More than 650 social work scholars and practitioners will gather in Los Angeles in June to share theories and strategies to improve health and mental health research and practice during an international conference hosted by the USC School of Social Work and the Los Angeles County Department of Mental Health.
“This is the main international venue for social work researchers and practitioners who work in health and mental health,” said Haluk Soydan, director of the school’s Hamovitch Center for Science in the Human Services and cochair of the conference. “It is coming to the United States for the first time, so we are really showcasing some of the best work that this country’s social workers perform.”
Slated for June 23 to 27, the 7th International Conference on Social Work in Health and Mental Health will have a specific focus on client-centered care. Soydan said the conference, held in various venues around the world since 1995, has typically reflected various aspects of its setting.
“We are located in the heart of a very urban and multicultural environment, which gives a special flavor to the conference,” he said. “We chose to have a great emphasis on health and mental health issues in the United States in general, but also specific to our school and the Los Angeles region.”
This approach is highlighted by the conference’s symposia series on aging, cancer care, health inequalities and equity, health reform, homelessness, Latino health, military social work, and the recovery model. Guided by leading scholars in those key areas, the symposia will feature engaging discussion sessions with invited researchers, practitioners, and policy makers.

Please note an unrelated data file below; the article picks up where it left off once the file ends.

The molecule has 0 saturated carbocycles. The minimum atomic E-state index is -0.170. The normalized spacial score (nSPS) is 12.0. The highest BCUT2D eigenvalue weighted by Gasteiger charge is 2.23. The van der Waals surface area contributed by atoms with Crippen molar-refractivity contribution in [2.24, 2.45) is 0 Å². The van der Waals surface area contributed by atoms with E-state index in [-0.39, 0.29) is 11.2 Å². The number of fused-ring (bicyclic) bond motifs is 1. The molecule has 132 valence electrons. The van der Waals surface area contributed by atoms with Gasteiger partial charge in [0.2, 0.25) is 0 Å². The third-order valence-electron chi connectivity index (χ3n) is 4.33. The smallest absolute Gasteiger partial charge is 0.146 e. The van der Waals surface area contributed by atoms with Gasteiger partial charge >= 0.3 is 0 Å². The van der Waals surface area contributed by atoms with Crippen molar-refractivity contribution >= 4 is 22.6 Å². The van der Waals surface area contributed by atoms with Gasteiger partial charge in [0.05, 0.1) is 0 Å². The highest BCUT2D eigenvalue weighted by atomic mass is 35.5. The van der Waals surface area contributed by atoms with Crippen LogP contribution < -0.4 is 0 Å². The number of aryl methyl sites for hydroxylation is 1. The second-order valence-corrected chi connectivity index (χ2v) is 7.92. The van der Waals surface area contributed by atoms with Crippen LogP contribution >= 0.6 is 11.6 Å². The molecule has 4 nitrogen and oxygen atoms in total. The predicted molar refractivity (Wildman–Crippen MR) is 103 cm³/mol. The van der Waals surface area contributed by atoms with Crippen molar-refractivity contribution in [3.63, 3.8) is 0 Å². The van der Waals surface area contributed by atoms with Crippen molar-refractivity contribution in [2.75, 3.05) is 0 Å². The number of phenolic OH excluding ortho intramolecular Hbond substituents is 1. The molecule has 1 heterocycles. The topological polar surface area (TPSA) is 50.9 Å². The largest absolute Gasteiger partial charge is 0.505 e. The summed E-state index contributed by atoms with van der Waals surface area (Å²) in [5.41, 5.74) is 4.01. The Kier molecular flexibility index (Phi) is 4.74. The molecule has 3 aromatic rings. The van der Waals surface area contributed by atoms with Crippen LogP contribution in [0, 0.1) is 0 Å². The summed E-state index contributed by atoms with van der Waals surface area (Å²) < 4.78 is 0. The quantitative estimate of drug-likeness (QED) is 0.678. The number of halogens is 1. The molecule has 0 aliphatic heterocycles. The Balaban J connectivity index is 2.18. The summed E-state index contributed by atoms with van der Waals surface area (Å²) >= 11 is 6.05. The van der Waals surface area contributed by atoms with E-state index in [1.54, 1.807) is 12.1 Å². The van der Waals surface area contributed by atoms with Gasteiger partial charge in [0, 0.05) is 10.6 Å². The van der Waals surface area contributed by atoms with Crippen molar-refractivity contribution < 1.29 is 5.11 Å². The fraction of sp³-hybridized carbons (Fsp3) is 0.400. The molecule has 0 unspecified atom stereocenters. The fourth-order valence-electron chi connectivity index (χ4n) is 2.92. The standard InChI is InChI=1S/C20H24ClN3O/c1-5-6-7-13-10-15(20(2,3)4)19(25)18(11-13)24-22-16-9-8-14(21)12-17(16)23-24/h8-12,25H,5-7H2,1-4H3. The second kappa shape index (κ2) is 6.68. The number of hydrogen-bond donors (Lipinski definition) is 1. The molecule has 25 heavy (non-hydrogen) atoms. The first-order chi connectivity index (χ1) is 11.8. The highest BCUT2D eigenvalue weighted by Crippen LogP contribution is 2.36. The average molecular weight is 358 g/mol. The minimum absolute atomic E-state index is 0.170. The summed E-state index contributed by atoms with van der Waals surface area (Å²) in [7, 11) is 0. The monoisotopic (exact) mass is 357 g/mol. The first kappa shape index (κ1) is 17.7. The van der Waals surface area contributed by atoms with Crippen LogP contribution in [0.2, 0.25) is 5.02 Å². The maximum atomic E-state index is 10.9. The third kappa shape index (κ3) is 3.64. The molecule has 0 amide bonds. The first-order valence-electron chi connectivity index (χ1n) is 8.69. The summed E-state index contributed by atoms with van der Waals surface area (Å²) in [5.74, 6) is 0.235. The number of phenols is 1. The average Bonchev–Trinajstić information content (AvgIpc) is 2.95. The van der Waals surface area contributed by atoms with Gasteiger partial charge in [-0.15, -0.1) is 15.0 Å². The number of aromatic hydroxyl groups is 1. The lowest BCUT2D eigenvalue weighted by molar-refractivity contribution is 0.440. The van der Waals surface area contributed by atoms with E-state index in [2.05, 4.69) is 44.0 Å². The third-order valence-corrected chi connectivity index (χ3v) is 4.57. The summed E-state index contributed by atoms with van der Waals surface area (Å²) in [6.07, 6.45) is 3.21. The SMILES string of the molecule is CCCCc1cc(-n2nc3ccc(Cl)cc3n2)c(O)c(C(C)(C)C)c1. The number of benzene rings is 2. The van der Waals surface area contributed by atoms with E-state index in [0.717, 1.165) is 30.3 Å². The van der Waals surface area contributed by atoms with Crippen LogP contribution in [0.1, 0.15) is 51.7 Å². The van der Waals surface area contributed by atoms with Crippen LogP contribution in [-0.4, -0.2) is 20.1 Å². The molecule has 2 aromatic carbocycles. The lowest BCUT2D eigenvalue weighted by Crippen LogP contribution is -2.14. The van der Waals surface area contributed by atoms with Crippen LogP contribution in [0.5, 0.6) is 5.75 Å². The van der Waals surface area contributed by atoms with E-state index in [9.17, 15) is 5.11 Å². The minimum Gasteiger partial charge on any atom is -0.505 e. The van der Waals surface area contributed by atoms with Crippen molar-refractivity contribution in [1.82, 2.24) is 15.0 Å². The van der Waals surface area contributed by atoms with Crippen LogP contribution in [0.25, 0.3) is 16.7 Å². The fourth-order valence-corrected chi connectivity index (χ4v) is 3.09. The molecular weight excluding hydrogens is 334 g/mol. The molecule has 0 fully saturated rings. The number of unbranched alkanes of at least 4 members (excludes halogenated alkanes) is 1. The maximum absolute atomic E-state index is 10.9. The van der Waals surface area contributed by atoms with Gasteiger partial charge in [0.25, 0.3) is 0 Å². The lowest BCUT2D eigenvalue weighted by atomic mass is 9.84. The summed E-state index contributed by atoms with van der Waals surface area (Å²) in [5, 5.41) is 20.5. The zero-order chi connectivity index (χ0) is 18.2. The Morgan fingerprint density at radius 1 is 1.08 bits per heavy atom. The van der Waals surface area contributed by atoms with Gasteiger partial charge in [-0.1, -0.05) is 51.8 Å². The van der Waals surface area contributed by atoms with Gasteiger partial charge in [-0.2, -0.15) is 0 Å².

Local social work agencies and service providers will also have a chance to exhibit their accomplishments during field site visits to more than 30 community locations throughout the Los Angeles metropolitan area, from Long Beach to Sylmar.
Soydan said those field visits are reflective of the both the school’s emphasis on community partnerships and the conference’s focus on bridging the divide between research and practice.
“This is realized by different means during this conference, perhaps foremost by the abstract submissions,” he said, noting that more than 300 paper and poster presentations have been accepted. “A great majority of them are actually accounts of practitioners and practices, rather than research outcomes.”
Finally, the conference will feature a keynote address by Elizabeth Clark, executive director of the National Association of Social Workers, as well as several plenary sessions by internationally renowned scholars such as Bengt Westerberg, former minister of social affairs and deputy prime minister of Sweden and current board chair of the University of Linköping and the Swedish Institute for Disability Research.
Other plenary speakers include Elyn Saks, who serves as the Orrin B. Evans Professor of Law, Psychology, and Psychiatry and the Behavioral Sciences at the USC Gould School of Law; Nancy Krieger, a professor of society, human development, and health at the Harvard School of Public Health; and Sarah Gehlert, the E. Desmond Lee Professor of Racial and Ethnic Diversity at the George Warren Brown School of Social Work and the Department of Surgery at Washington University.
The Los Angeles Board of County Supervisors has passed a resolution to support and promote the conference, encouraging all directors of the departments of mental health, health services, public health, and children and family services to participate.
More information about the conference is available at http://www.pathways2013.com, including an overview of the history of the conference and a full program of events.